Concerns Mount Over Fate Of Rescued Albino Orangutan

Posted on February 14th 2019 orangutan

Conservationists are growing increasingly fearfulabout the fate of the world’s only known albino orangutan named Alba who wasrecently released into a protected forest. Alba was discovered a year ago interrible shape, completely emaciated and bloodied in a remote village inIndonesia. After undergoing rehabilitation, the blue-eyed white-hairedorangutan was declared very strong. The Borneo Orangutan Survival Foundation(BOSF) found Alba caged, weighing just 8 kilograms in 2017 and nursed her backto health.

Target of poachers

The worry is that given Alba’s uniqueness she may betargeted by poachers on an island where 150,000 orangutans have been killed asa result of either hunting or habitat destruction over the last 16 years. InIndonesia, 26 million people live below the poverty line so there is a lot ofattraction to the easy money that comes with poaching. An orangutan can earn apoacher a few hundred dollars at local markets. Mothers and their babies areoften poached and then sold on the black market to people who value them aspets. Other apes are hunted for their meat or because they are seen as pests.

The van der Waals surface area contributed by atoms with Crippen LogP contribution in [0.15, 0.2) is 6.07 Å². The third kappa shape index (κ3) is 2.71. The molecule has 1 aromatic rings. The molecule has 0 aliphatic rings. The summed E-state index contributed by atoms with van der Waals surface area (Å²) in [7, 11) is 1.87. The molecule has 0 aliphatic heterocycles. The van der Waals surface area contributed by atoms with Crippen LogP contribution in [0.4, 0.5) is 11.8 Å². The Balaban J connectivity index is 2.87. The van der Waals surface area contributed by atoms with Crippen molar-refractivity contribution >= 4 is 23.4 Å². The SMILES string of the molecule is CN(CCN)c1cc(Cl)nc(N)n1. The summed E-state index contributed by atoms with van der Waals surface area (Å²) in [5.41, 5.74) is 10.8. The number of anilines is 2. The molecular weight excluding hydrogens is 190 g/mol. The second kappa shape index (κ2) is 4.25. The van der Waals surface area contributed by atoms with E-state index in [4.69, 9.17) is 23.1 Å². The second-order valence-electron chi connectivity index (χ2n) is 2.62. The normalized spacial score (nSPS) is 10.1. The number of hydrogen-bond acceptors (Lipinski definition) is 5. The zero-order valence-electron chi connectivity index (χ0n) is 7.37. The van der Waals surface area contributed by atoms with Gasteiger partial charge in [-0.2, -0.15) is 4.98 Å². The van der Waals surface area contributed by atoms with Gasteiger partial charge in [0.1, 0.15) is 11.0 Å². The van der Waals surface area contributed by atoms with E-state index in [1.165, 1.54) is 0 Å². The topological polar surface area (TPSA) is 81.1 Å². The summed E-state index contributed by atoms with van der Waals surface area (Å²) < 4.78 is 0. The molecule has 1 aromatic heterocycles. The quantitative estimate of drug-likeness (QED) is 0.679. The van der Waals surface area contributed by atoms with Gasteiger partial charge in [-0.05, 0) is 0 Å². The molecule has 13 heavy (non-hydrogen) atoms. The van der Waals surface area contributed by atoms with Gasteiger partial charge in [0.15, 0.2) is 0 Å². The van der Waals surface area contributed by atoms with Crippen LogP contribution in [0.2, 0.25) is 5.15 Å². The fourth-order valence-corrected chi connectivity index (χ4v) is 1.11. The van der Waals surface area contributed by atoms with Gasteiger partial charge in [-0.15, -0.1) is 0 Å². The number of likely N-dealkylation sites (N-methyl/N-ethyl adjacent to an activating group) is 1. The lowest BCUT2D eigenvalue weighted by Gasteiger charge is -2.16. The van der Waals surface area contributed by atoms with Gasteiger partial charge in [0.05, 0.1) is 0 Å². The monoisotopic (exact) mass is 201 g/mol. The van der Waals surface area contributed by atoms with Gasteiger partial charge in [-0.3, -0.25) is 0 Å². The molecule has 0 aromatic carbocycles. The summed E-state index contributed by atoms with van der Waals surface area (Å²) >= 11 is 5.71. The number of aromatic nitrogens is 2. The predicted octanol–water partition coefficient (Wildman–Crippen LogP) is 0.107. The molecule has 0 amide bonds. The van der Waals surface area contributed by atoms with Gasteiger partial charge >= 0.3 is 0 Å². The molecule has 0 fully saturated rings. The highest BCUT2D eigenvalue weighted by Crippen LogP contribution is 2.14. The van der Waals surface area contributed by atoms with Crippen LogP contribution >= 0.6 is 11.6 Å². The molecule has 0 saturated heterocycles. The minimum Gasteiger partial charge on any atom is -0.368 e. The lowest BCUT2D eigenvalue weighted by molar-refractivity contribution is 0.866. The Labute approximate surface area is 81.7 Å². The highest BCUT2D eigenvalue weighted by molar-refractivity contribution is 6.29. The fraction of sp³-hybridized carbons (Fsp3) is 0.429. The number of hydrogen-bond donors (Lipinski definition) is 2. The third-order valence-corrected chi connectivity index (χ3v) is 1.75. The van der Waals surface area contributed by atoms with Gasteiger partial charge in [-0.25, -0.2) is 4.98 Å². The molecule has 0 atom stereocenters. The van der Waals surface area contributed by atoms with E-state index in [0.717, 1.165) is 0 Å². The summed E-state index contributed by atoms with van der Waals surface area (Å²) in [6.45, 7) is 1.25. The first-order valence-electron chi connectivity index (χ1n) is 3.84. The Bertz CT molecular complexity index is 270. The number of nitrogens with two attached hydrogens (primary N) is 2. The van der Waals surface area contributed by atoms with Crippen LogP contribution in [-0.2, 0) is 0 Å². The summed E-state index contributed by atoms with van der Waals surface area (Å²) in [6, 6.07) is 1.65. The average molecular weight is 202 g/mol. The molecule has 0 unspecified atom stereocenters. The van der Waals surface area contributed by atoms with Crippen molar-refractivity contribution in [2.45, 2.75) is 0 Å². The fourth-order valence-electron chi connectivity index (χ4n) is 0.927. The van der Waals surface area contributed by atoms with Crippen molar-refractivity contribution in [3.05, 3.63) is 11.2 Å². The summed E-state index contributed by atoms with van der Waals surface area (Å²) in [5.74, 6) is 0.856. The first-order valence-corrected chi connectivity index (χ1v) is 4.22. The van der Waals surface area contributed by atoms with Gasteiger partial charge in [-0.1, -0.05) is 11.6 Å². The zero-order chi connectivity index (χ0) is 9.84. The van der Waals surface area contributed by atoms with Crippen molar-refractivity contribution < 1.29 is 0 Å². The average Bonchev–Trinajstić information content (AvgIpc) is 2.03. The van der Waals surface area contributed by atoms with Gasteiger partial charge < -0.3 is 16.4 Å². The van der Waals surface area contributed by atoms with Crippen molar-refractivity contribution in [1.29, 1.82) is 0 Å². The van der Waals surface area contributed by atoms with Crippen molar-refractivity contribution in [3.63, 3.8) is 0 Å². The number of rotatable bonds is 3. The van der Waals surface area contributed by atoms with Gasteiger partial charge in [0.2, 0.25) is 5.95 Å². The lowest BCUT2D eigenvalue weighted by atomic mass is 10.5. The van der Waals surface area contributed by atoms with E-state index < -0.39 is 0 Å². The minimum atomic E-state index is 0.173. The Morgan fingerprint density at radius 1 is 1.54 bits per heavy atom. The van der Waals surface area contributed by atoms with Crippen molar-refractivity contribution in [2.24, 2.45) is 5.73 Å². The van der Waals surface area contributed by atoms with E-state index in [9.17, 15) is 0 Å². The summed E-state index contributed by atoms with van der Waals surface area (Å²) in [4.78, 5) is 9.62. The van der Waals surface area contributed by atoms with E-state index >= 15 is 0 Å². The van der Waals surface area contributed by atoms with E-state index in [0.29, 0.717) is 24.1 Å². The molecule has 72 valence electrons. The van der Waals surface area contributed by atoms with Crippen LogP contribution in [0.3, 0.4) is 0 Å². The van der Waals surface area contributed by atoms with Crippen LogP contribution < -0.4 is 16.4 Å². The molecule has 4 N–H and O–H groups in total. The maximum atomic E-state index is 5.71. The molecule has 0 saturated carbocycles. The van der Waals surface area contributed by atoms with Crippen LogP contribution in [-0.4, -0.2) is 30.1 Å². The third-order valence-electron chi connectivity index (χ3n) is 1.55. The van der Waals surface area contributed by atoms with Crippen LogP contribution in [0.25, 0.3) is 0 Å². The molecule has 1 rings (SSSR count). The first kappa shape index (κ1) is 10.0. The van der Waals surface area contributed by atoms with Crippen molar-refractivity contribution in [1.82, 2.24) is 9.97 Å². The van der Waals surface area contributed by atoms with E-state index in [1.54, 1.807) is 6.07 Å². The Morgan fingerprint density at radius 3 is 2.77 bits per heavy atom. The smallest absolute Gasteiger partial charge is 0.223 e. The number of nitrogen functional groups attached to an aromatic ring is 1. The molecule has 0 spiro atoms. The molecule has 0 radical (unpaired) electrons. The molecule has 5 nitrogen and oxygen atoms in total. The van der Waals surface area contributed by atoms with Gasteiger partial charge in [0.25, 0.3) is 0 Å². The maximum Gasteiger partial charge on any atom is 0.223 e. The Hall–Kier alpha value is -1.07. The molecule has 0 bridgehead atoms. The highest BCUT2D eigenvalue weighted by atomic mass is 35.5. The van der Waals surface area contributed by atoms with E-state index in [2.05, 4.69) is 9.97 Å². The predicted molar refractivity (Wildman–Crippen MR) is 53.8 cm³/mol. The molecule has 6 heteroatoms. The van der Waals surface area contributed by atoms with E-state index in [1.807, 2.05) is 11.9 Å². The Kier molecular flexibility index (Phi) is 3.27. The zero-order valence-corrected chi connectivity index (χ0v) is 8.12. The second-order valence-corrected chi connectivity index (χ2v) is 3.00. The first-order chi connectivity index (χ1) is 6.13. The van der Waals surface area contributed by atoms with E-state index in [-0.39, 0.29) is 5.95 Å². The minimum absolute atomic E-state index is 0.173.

Release plans changed

Initially the plan was to release Alba on to aman-made island so that her health issues related to albinism could beaccommodated. These include poor eyesight and hearing as well as the propensityto develop skin cancer. However, it was later decided by governmentconservationists to release Alba into the protected Bukit Baka Bukit RayaNational Park after being tagged, tracked and monitored by a medical team.

Decision was a gamble

It was acknowledged this decision was a big gamblebut conservationists say they are confident they will win the bet that has beenmade. Park officials say they have every intention of ensuring Alba is keptsafe from poachers and loggers but also admit they simply do not have the manpower necessary to patrol the entire habitat. The Bornean orangutan is acritically endangered after 55 per cent of its natural habitat has disappearedover the last twenty years WWF says.

Orangutan future far from secure

Palm oil plantations, new construction andagricultural land have forced many of Borneo’s orangutans out of the forest andinto direct conflict with humans. A recent study found that even in thethickest forests of Borneo, the population of orangutans have dropped by 50 percent which is evidence that the species is actively being hunted or poached byhumans who have entered their territory. If the trend continues along itscurrent lines, by 2080, 80 per cent of the natural forest habitat of theBornean orangutan will have been lost as a result of illegal logging, palm oilplantations, shifting cultivation, mining and forest fires.


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